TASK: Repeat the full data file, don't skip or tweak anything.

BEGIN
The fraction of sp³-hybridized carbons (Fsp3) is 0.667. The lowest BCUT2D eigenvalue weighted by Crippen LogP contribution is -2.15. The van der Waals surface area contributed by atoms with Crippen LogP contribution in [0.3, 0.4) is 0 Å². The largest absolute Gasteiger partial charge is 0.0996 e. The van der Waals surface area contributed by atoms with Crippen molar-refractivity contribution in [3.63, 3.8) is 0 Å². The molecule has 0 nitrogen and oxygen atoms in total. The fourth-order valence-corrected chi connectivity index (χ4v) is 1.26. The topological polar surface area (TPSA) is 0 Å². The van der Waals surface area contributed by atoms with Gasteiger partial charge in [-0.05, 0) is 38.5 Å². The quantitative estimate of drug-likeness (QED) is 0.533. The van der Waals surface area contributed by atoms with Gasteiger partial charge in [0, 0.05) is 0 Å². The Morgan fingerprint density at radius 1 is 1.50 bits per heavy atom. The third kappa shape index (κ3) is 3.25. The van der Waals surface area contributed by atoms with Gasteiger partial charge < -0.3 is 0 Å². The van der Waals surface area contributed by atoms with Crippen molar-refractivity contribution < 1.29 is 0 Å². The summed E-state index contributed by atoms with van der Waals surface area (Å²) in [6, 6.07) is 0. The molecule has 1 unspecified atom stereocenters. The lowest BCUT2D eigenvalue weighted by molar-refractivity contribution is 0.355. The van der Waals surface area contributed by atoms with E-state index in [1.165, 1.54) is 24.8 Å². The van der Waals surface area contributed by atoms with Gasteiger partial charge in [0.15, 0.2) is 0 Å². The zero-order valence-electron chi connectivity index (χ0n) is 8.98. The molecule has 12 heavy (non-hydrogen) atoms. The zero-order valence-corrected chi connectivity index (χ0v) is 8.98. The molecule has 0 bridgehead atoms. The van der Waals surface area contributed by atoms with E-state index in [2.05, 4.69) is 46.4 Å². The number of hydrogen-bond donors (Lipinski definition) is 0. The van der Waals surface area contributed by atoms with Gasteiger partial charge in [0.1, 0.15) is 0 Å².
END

The fraction of sp³-hybridized carbons (Fsp3) is 0.667. The lowest BCUT2D eigenvalue weighted by Crippen LogP contribution is -2.15. The van der Waals surface area contributed by atoms with Crippen LogP contribution in [0.3, 0.4) is 0 Å². The largest absolute Gasteiger partial charge is 0.0996 e. The van der Waals surface area contributed by atoms with Crippen molar-refractivity contribution in [3.63, 3.8) is 0 Å². The molecule has 0 nitrogen and oxygen atoms in total. The fourth-order valence-corrected chi connectivity index (χ4v) is 1.26. The topological polar surface area (TPSA) is 0 Å². The van der Waals surface area contributed by atoms with Gasteiger partial charge in [-0.05, 0) is 38.5 Å². The quantitative estimate of drug-likeness (QED) is 0.533. The van der Waals surface area contributed by atoms with Gasteiger partial charge in [0, 0.05) is 0 Å². The Morgan fingerprint density at radius 1 is 1.50 bits per heavy atom. The third kappa shape index (κ3) is 3.25. The van der Waals surface area contributed by atoms with Gasteiger partial charge < -0.3 is 0 Å². The van der Waals surface area contributed by atoms with Crippen molar-refractivity contribution < 1.29 is 0 Å². The summed E-state index contributed by atoms with van der Waals surface area (Å²) in [6, 6.07) is 0. The molecule has 1 unspecified atom stereocenters. The lowest BCUT2D eigenvalue weighted by molar-refractivity contribution is 0.355. The van der Waals surface area contributed by atoms with E-state index in [1.165, 1.54) is 24.8 Å². The van der Waals surface area contributed by atoms with Gasteiger partial charge in [0.15, 0.2) is 0 Å². The zero-order valence-electron chi connectivity index (χ0n) is 8.98. The molecule has 12 heavy (non-hydrogen) atoms. The zero-order valence-corrected chi connectivity index (χ0v) is 8.98. The molecule has 0 bridgehead atoms. The van der Waals surface area contributed by atoms with E-state index in [2.05, 4.69) is 46.4 Å². The number of hydrogen-bond donors (Lipinski definition) is 0. The van der Waals surface area contributed by atoms with Gasteiger partial charge in [0.1, 0.15) is 0 Å².